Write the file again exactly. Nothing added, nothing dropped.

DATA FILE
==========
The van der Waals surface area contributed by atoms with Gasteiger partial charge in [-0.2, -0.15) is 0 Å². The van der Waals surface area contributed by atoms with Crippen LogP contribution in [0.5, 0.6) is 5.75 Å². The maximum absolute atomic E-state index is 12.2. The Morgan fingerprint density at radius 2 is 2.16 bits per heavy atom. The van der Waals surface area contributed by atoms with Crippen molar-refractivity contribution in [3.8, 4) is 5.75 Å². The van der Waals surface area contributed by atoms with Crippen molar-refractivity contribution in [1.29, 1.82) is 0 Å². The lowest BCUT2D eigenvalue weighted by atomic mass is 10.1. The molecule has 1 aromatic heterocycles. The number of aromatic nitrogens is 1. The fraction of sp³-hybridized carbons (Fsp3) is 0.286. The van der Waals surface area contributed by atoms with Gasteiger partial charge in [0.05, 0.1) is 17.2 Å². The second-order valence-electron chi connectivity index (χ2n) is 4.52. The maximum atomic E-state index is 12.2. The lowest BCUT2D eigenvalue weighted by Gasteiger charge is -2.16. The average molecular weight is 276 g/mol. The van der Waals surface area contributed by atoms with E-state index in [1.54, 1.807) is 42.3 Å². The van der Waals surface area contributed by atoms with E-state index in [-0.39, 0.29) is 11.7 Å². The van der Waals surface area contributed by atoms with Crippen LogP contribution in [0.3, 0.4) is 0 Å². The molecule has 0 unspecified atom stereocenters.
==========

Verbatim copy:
The van der Waals surface area contributed by atoms with Gasteiger partial charge in [-0.2, -0.15) is 0 Å². The van der Waals surface area contributed by atoms with Crippen LogP contribution in [0.5, 0.6) is 5.75 Å². The maximum absolute atomic E-state index is 12.2. The Morgan fingerprint density at radius 2 is 2.16 bits per heavy atom. The van der Waals surface area contributed by atoms with Crippen molar-refractivity contribution in [3.8, 4) is 5.75 Å². The van der Waals surface area contributed by atoms with Crippen molar-refractivity contribution in [1.29, 1.82) is 0 Å². The lowest BCUT2D eigenvalue weighted by atomic mass is 10.1. The molecule has 1 aromatic heterocycles. The number of aromatic nitrogens is 1. The fraction of sp³-hybridized carbons (Fsp3) is 0.286. The van der Waals surface area contributed by atoms with Gasteiger partial charge in [0.05, 0.1) is 17.2 Å². The second-order valence-electron chi connectivity index (χ2n) is 4.52. The maximum atomic E-state index is 12.2. The lowest BCUT2D eigenvalue weighted by Gasteiger charge is -2.16. The average molecular weight is 276 g/mol. The van der Waals surface area contributed by atoms with E-state index in [1.54, 1.807) is 42.3 Å². The van der Waals surface area contributed by atoms with E-state index in [-0.39, 0.29) is 11.7 Å². The van der Waals surface area contributed by atoms with Crippen LogP contribution in [0.3, 0.4) is 0 Å². The molecule has 0 unspecified atom stereocenters.